October 3, 2017 by Dymphna

Truth Bomb Tuesday: Daylight saving is proof that time is ‘unnatural’

Why is daylight savings so hard to get our head around?

We don’t have daylight savings in Queensland. But I do enough business around the country to see people get thrown by it every time it kicks in. I get thrown by the changeover every time myself.

And seriously, it’s every year.

You’d think after this long we would have it figured out by now. But nope. Every year we spend the first few days just trying to get our heads around it.

So we wind the clocks forward, does that mean it’s earlier or later?

No no, we spring forward in spring.

But does that mean we spring forward in the day, or do the clocks spring forward and it gets later?

I have a variant of this conversation every year.

These days our phones just update, wherever I happen to be, and we don’t have to think about it so much. But I still find it interesting the way my head sort of short-circuits in confusion when I try to back it out from first principles.

It’s like I try to get my head around why the days are getting later, and whether that meant our clocks went forward or back, and I realise that the way we divide the day up into hours is totally arbitrary.

It’s not real. It’s not part of the natural world. It’s just something we made up.

It was something we did that was very clever, but our inability to get our heads around it now means that the human mind isn’t really designed to think about time.

(I guess time is a pretty recent addition to the human story.)

But if I say that – time is an arbitrary human concept – it’s obvious. People say, of course it is. We all know that.

But we don’t live that way. We live like it is real. We live like it is one of the coordinating gears of the cosmos.

Because it just seems that way.

The bus arrives at 7.42am every day, give or take a few minutes. We arrive out the front of work at 8.20. Between 8.30 and 9 everyone starts rolling in and beginning the work day. At 12.30 we go out for lunch.

And at 5.37p.m, there’s a bus that takes us home.

Time coordinates human activity – it’s one of the great technological leaps – up there with fire and wheels.

It’s a human construct, but when you’re living inside of it, it’s easy to think that it’s real – that it’s a natural phenomenon, like the seasons.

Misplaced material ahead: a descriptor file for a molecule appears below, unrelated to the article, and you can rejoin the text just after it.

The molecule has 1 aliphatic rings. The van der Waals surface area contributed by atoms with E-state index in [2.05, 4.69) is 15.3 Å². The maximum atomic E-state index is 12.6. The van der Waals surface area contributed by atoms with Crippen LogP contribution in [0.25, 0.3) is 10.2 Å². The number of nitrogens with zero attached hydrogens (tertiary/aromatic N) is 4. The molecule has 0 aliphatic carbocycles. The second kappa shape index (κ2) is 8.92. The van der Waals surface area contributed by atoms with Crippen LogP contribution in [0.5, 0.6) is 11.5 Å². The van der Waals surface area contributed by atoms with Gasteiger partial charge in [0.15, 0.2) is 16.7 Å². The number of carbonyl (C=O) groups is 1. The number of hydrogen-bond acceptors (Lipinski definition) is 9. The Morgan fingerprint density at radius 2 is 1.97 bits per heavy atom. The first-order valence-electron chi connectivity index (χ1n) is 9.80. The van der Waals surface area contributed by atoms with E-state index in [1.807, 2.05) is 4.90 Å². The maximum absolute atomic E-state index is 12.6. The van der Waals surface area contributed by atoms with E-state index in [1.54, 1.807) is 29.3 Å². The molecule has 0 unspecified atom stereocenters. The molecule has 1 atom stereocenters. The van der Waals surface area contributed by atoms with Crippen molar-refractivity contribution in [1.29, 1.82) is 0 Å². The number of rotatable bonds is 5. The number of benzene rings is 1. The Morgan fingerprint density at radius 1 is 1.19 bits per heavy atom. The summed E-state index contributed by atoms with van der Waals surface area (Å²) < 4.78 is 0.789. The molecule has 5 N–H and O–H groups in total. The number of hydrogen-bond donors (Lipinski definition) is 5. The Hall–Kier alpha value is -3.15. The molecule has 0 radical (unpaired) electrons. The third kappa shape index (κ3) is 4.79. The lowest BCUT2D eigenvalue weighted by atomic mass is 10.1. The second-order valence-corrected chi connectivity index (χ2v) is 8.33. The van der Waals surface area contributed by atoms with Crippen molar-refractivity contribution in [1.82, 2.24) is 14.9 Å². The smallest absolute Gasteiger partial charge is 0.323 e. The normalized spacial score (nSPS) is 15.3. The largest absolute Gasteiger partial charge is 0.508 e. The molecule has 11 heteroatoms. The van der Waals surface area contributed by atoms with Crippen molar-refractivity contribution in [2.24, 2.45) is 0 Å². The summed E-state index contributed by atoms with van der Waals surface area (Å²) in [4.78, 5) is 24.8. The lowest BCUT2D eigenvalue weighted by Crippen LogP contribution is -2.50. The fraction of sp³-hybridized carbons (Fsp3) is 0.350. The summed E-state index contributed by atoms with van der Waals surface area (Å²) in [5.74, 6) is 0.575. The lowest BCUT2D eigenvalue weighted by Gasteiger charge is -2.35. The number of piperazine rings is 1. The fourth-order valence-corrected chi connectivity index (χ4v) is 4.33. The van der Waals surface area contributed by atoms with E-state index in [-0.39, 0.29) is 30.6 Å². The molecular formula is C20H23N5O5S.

(Until daylight savings comes along and throws everything off.)

But it’s just a clever way that humans have built rhythm into their life. Hours mark the tempo of our days the way the holidays like Christmas and Easter mark the rhythm of the year.

And there’s a power in rhythm that’s worth tuning into.

One theory is that humans evolved with a sense of rhythm in order to make certain movements easier.

Like walking and running. If you had to consciously consider each step, and then consciously engage with the length and pace of each stride, running would be an almost impossibly complex task – or at least very draining on your mental resources.

But then there’s rhythm. Mostly running and walking is about dropping into a rhythm, and it’s the rhythm that regulates your stride, and means that you can be thinking all manner of pretty thoughts while you’re out there on your evening stroll.

It’s your rhythm that gives you your cues. It’s time to lift you left foot now. Time to transfer your weight. Time put your foot back down.

Life’s rhythms play a similar role in your life, I think,

Christmas is time to wipe the slate clean – set your trajectory for the year ahead. Your birthday marks another year and another point to take stock. School holidays, the footy finals, the summer cricket matches, they all have their meaning.

Over time, these events become part of our rhythm, and the associated clues – to stop and reflect, to slow down and relax, or to focus and get stuff done – they begin to become instinctual.

This process is happening whether we like it or not. The only question is whether we engage with it consciously or not.

It’s one thing I encourage my students to do is to get regular with their goal-setting disciplines. Set a regular time every week to check in with them properly, set a time every month to check your progress, set a time every year to review the goals themselves.

Turn your momentum towards your goals into a rhythm. Turn it into something that comes as easily as instinct.

In time they’ll stop being a chore. They become an effortless addition to your life – as effortless as walking around the block.

This is the ideal. This is the ‘free energy’ we’re looking to tap.

Time is an unnatural concept. But humans are geared for rhythm.

Time to use it to your advantage.

What rhythms and patterns have you deliberately set up in your life? Which of your goals do you check in on regularly?